When one spouse passes, the surviving spouse generally has the option to continue taking their own benefit or the benefit that the higher-earning spouse was receiving. That’s great right? Of course it is. Said another way — the surviving spouse is going to lose one monthly social security check. This reality is often reason enough alone to delay the higher-earning spouse’s benefit for as long as possible to take advantage of delayed credits.
Don’t wait until you are 65 to start tracking this either. Go to MySSA and create your account so that you can see your earnings record and social security benefit estimates.
3. Forgetting Your Friend IRMAA
To forget something, you need to know about it first. Well, if you didn’t already know, I have two pieces of unexciting news for you (sorry):
- Medicare isn’t free.
- The amount you pay is based on your income.
Now, let me explain. Medicare is the primary federal health insurance program for people 65 and older. It consists of two basic parts — A and B. These parts are known as “Original Medicare” and provide coverage for hospital and medical expenses. Some people will also get an additional Part D for drug coverage.
What about C? Good question. Medicare Part C is a type of private insurance that combines parts A, B, and D along with some additional coverages.
So, what does it cost? For most people, there is no premium for Part A because you paid for it through payroll deductions while you were working. There are separate monthly premiums for both Parts B and D, however.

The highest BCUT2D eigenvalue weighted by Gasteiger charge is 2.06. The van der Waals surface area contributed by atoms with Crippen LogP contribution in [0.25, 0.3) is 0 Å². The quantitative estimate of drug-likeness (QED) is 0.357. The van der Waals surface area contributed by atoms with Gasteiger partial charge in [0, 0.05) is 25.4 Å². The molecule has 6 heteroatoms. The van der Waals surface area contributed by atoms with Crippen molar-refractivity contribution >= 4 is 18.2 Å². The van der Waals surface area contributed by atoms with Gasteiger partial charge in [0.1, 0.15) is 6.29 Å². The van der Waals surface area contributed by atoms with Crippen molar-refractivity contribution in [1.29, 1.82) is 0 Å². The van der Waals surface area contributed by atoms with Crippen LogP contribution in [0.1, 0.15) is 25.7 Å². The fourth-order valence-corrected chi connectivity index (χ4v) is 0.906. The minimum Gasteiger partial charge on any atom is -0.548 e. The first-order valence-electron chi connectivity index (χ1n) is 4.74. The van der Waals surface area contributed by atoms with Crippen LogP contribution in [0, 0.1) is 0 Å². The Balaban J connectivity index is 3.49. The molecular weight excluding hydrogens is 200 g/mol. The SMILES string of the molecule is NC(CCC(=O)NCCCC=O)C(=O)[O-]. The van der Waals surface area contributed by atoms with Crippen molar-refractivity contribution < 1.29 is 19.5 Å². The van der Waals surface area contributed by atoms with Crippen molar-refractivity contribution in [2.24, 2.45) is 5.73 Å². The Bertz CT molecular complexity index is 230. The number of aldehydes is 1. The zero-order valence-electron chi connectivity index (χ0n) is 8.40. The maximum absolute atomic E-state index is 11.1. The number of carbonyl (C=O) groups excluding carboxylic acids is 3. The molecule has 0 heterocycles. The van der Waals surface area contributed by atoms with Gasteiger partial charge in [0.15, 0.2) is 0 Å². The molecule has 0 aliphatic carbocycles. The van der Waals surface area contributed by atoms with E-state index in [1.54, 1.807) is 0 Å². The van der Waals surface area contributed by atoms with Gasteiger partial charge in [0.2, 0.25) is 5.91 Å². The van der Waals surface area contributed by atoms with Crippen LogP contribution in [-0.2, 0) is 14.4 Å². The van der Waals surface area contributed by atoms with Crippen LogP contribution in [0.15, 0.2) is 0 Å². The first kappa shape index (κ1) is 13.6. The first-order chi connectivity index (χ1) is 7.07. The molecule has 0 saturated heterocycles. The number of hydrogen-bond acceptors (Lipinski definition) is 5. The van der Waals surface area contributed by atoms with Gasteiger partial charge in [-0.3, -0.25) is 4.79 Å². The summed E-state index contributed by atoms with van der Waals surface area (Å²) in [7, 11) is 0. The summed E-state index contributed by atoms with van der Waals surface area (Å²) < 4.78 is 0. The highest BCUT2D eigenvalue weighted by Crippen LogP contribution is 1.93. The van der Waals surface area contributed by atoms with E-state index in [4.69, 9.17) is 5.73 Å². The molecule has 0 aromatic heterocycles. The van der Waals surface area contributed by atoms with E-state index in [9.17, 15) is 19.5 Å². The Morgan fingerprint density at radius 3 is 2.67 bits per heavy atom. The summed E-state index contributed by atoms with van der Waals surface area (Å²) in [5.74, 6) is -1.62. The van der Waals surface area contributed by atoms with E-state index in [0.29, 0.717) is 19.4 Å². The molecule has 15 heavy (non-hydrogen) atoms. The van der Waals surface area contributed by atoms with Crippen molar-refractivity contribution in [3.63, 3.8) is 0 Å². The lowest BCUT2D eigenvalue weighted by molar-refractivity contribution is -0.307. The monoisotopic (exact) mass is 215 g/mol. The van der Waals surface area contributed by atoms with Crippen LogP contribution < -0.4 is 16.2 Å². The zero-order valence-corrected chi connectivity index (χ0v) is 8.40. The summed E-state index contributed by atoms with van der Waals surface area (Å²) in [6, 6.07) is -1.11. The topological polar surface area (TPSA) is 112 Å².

For 2022, the standard Part B premium is $170.10 and the standard premium for part D is dependent on the particular plan you choose.
So what is IRMAA? IRMAA is the income-related monthly adjustment amount. As its name suggests, IRMAA is an additional amount that is added to your premium as your income increases. This is important to know so that you don’t forget to include it in your budget if it applies to you. Also, it’s good to know because you can possibly reduce or eliminate it if you plan. Remember what I said about tax planning? Here is where you can see a big impact. If you take steps now to reduce your taxable income later, you may not have to pay as much for your Medicare coverage.
4. Not Having A Withdrawal Plan
You’ve saved for retirement over the entire course of your career. You were careful to get every employer matching dollar you could. You’ve done well and now you feel like it’s time to hang it up, travel, play with the grandkids, climb Mt. Everest… just kidding.
So, how will you spend your savings to be able to live in retirement, while at the same time not running the risk that you run out of money too soon? There are a lot of good ways to handle this. The point is to make sure that you think this through so that you aren’t just winging it. Spend some time researching different withdrawal methods to understand the pros and cons of each so that you can figure out which you prefer and will work best for your situation.
- Maybe you want to have a few years’ worth of cash on hand so that you don’t have to worry about short-term market performance. That does protect you from short-term volatility. However, the more cash you hold, the lower your long-term expected return will be.